When SC Panos convert to Christianity, they lose benefits such as job reservations because those rights are guaranteed to lower caste Hindus who faced historic discrimination by the higher castes, says Ashok Sahu, a former Indian Police Service officer who now runs a Bhubaneswar-based organization, the Hindu Jagran Samukhya. “But if a tribal converts to Christianity, his constitutional protection...job and land reservation, remain intact. That is why the scheduled caste Panos who have become Christians and lost reservation rights want to become tribals. They want to have the best of both worlds and they thought the uneducated Kandhas would never understand.”
A court order that recognizes Panos as tribals will certainly end that community’s dilemma that forces them to choose between missionary largesse and government reservations. And in the economically depressed pie of Orissa—and the minds of locals—Pano gains mean Kandha losses.
Siba Sankar Sahani, a Hindu Pano who is a member of the Pano Samaj organization, says that the actions of some have given everyone a bad name. “See, Panos are more chalak (wily) than the Kandhas. But not all Panos. We are not trying to take away anything from the Kandhas. We have also lived here for 200 years. We also have our rights....outsiders are to blame. They come here and use both communities as weapons for votes.”
Certainly, caste and religious politics are at play and even Christian Panos agree with the assessment. “Outsiders have come to this district and their business has flourished. Now they have political aspirations, so they are inciting Kandhas against the Panos,” said Nalinkant Nayak, a Christian Pano with Love India, a secular not-for-profit organization in Kandhamal. “We have always lived peacefully.”
Yet, the July 2007 court order was a watershed that demolished trust between both communities. Lambodhar says of Panos: “They will take away everything they can. We had to now stop them.”
Conversion and suspicion
In 1991, there were 70,000 Christians in Kandhamal. By 2001, the number had exploded 66% to 117,950.
Under the Orissa Freedom of Religion Act, all conversions have to be reported to the district magistrate and collector.
“Once the collector makes sure that the conversion is not being done under any pressure, the person is free to convert,” says Krishnan Kumar, the collector of Kandhamal. But this is almost never actually practised.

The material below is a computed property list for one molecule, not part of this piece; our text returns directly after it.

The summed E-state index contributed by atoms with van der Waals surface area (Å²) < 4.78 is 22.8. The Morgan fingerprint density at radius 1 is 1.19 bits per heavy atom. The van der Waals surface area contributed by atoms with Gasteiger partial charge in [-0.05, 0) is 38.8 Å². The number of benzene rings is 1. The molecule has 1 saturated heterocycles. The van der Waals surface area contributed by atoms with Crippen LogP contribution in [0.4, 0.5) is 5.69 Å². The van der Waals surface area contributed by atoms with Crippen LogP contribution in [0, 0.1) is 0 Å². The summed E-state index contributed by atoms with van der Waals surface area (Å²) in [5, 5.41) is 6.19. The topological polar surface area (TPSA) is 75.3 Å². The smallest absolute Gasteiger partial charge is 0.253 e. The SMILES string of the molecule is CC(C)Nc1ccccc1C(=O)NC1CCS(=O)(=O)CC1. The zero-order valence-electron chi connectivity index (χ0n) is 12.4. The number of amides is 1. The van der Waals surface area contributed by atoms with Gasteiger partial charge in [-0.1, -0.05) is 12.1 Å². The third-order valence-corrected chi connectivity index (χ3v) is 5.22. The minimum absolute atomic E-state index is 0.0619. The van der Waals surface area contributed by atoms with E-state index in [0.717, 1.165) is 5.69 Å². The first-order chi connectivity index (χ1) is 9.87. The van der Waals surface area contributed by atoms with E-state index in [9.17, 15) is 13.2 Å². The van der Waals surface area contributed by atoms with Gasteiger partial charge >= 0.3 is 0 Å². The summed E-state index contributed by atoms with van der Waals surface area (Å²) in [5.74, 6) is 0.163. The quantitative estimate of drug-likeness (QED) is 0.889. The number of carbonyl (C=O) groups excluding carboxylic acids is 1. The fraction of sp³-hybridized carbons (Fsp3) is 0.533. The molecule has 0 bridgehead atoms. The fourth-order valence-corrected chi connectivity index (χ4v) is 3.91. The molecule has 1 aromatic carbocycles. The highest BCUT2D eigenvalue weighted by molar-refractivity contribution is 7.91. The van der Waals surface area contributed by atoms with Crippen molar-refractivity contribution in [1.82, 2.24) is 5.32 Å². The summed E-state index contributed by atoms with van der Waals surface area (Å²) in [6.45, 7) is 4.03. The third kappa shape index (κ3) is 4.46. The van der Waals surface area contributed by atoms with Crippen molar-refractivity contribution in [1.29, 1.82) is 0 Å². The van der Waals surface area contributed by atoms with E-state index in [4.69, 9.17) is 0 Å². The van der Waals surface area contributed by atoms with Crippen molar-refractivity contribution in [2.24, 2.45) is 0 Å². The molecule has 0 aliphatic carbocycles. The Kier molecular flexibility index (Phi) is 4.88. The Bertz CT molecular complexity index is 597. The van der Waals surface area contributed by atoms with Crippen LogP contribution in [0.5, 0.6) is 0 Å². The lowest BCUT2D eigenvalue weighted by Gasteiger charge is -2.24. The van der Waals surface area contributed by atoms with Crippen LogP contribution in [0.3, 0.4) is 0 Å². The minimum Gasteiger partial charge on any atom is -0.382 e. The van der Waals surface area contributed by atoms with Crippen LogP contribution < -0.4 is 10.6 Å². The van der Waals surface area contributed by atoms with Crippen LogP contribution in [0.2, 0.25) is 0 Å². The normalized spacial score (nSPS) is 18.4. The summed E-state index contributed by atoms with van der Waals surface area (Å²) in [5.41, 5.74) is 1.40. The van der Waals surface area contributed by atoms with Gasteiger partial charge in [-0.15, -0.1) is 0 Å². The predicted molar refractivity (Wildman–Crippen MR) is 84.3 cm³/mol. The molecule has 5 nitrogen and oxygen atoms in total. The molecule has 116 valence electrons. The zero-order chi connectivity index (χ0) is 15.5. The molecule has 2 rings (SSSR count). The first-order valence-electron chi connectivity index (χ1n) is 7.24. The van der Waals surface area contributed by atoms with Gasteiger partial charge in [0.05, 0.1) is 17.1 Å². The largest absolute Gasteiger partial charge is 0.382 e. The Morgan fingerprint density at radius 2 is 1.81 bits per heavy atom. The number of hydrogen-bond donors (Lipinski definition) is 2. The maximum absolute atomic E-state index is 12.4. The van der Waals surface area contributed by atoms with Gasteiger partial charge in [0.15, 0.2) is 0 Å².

When the number of Christians grew by almost 47,950, “only two were done with the mandatory approval of the collector”, Kumar said.
One reason conversions are not reported is because to do so means Panos would lose scheduled caste status—and lose their allotment of reservations in government jobs.
“Panos convert to Christianity without telling the government to get benefits from missionaries. Then they use their SC certificate to get government jobs as well...” says sub-collector Pradipta Kumar.
B. Kanhar, an illiterate Kandha farmer who grows turmeric on his land near Phulbani, says what the collector cannot: “Every Pano who works in the government with a scheduled caste certificate makes you think: Is he a Christian?”
Lost lands
Some government officials say that the Kandhas, who make up 52% of the population, own less than 10% of the district land. Others contest the figure and say it is as high as 60%, but the exact data was unavailable.
Here, law allows “a tribal to sell land only to another tribal. Not even to another SC. Earlier the law allowed sale of land from a tribal to a non-tribal in special circumstances, but now...there is a complete ban on such sale,” says collector Kumar.
Some Panos have found loopholes to buy land from Kandhas. Sub-collector, Pradipta—who is investigating land record fraud—gave an example how this is done: A Pano convinces a Kandha to sell land. Both come to the land registrar’s office to record the sale and get a sale deed. The Pano enters his caste as “Kandha” in the paper. Since the registrar’s job is only to collect the stamp duty for the sale, he has no reason to doubt or investigate such a claim.
“Once the sale deed is completed, the Pano owns land in the state and state land records reflect his caste as a Kandha,” says Kumar. “Then, this Pano goes to the tehsildar and says ‘I am a Kandha. Look, I own land here and the sale deed has noted me as a Kandha.’”
The tehsildar gives the Pano a tribal certificate. And thus, the SC Pano becomes a scheduled tribe Kandha. He is now free to convert to Christianity without losing reservation rights to land and government jobs.
“The amity that once existed between these two communities has gone,” says Bhagaban Mohanty, a lawyer and Bharatiya Janata Party worker in Kandhamal.
For their part, Panos say they were making an honest living and that nothing can excuse what they have endured.
In a relief camp at Tikkabli, Diggal has found new friends, but says she would like to go back home. Her family hesitates. They tell her: “Those people might come again.”
Next: The emerging Maoist threat in Kandhamal.
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First Published: Thu, Oct 23 2008. 01 13 AM IST